I think there would be more of a problem if birtelcom started with a weak year, like 1967. With all due respect to Kevin Appier, Robin Ventura, Trevor Hoffman, and maybe one or two others, the only really viable candidates (thinking about this as a “top 110” or “top 120” project and not a HOF debate) from 1967 are Smoltz and Kenny Lofton (they are the only holdovers left from that year). So it’s likely that one of those two would have gotten in, and while they still may get in I think most people would have them near the tail end of the top 110 or top 120.

            But we are still picking guys from 1968 – Piazza went in 1968, Bagwell (from 1968) went in 1967, and Thomas (from 1968) is likely to go in this round with Mussina and Alomar still hanging on the ballot. The only person so far to break the 1968 birth year run is Greg Maddux.

            I know people are talking about 1958 as a big time year, but 1931 still takes it for me. Willie, Mickey, Ernie, and Eddie. Plus Jim Bunning and Ken Boyer. Luckily there doesn’t seem to be anyone from 1930 who competes with this group of players, so it should be Willie-Mickey or Mickey-Willie and then see what happens – for all we know Mike Mussina might still be on the ballot then.

          • Ed, that will almost certainly happen.

            It’s not at all clear just what the point of this whole exercise is. Clearly, the methods used are going to have an effect on who gets in, and if you use some other set of methods, you’re going to elect a different set of people, how different being directly dependent on the critical specifics of the two methods.

            What I see this as so far is simply an experiment/discussion on how one might want to proceed. That discussion should be expanded until a more meaningful method is chosen, and then the whole exercise started over before it goes any further, since it’s so near the beginning. And one of the changes is it has to be speeded up–it’s going to take over two years at the current rate. Each ballot should last a couple of days at the most.

          • Jim – I doubt we’ll start over…what would be the impetus for that? Anyway, I think you and I generally tend to be in agreement on this exercise. Personally, I would have preferred if we started with a ballot of all current HOFers plus anyone above a certain WAR threshold. I don’t understand why we’re adding people to the ballot based on birth year. That doesn’t make any sense to me. My other big issue is that ballots should be weighted if we’re only electing one person at a time. Frank Thomas will likely be the top vote getter this time around but with unweighted ballots we really have no idea if he was the preferred candidate. It could be that everyone who voted for him Thomas considered him the 3rd best candidate on their ballot. In which case, he may not gain election.

          • My assumption has been a lot of great players aren’t going to make it. Eddie Mathews being one. I’ll have to check some more but I don’t see it happening. Which would mean one of the three best 3rd baseman ever might not be in the Circle.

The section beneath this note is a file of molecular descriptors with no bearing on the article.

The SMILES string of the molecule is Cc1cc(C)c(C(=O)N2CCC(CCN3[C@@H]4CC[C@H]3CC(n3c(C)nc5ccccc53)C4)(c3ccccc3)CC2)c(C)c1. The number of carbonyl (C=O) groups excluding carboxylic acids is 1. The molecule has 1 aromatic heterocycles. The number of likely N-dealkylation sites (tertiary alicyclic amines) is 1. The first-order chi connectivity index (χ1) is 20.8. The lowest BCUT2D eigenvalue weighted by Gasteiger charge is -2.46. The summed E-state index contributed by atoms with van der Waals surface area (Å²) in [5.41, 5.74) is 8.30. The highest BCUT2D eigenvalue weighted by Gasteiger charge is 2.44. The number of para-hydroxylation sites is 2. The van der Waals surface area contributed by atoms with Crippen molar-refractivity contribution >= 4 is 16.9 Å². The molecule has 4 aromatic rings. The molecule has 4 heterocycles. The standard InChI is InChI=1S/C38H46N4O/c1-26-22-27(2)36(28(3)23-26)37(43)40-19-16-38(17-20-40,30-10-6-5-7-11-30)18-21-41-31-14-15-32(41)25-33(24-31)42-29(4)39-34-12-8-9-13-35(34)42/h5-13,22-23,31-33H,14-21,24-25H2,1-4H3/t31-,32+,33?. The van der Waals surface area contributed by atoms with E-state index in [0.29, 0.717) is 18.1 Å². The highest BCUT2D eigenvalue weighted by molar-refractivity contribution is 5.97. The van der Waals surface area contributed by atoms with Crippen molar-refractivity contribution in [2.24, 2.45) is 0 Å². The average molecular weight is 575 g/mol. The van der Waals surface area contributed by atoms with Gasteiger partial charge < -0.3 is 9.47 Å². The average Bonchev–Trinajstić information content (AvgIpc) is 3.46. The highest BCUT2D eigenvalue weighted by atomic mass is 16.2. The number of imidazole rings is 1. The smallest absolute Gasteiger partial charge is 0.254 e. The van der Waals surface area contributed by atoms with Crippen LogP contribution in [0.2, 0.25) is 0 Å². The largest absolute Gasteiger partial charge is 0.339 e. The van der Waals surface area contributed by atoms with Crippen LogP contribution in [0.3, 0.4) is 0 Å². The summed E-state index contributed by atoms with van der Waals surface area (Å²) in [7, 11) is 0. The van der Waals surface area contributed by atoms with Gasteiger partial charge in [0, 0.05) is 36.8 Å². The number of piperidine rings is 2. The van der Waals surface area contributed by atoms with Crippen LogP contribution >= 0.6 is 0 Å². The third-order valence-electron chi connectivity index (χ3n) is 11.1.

• @113 I dunno… Even if Matthews is 3rd or 4th on his year, he can still get carried back on the ballot, and there’s a good 70 ballots to go after him. Frank Thomas finished 3rd on his ballot and 4 years later he’s set to join. So I highly doubt Matthews will get overlooked; in fact, looking at the years preceding 1931, I’d be shocked if he was still awaiting enshrinement by 1925.

            And Ed @111, I’m not sure I see the problem with unweighted ballots if you get only 3 choices. With ten, yeah sure, but this exercise was deliberately set up this way by birtelcom. ‘Pick 3 players’ implies ‘pick the 3 greatest’, but someone might also be strategic and pick the one they think is the greatest and deliberately leave out their immediate competitors. In the first case, you would think the person who appears most consistently on the list of ‘3 greatest’ is the greatest, since the others were literally more debatable, and in the second case it’s kind of a weighted ballot anyway. It seems to me like it sorts itself out.

          • @115 Bells – Well this is why we should have a closed ballot. It would cut down significantly on strategic voting. (you could still let people see the results AFTER they’ve voted…lots of websites do that). And if we’re only electing one person at a time, we really should only be voting for one person per ballot. Otherwise, there’s really no way of telling who the winner is.

            Anyway, it really doesn’t matter. I think we have to see this for what it is. A fun little exercise for the HHS community. Ultimately, the number of people who care about this is exercise isn’t that great. And it’s not like any of the inductees gives a hoot.

          • I wrote a long post earlier and then I lost it when I clicked submit. Short version- project ain’t perfect but it’s fun so what the heck. I do think that by the time 1930 rolls around and assuming Bells is right & the field clears out a little bit that we will probably have close to a couple of dozen borderline candidates mostly from the modern era that well have to figure out how to go back & deal with otherwise players from the 20’s and 30’s are going to end up being over-represented just like they are in the real HOF. It does seem to me however that of the 10 at least arguably qualified candidates that are currently on the ballot that no less than 5 of them will fall of before we reach the mid 50’s. In addition I don’t see anyone currently on the ballot actually getting elected (except for Thomas, of course) until sometime well down the road unless there is some sort of backlash against Bonds and/or Clemens when their time comes.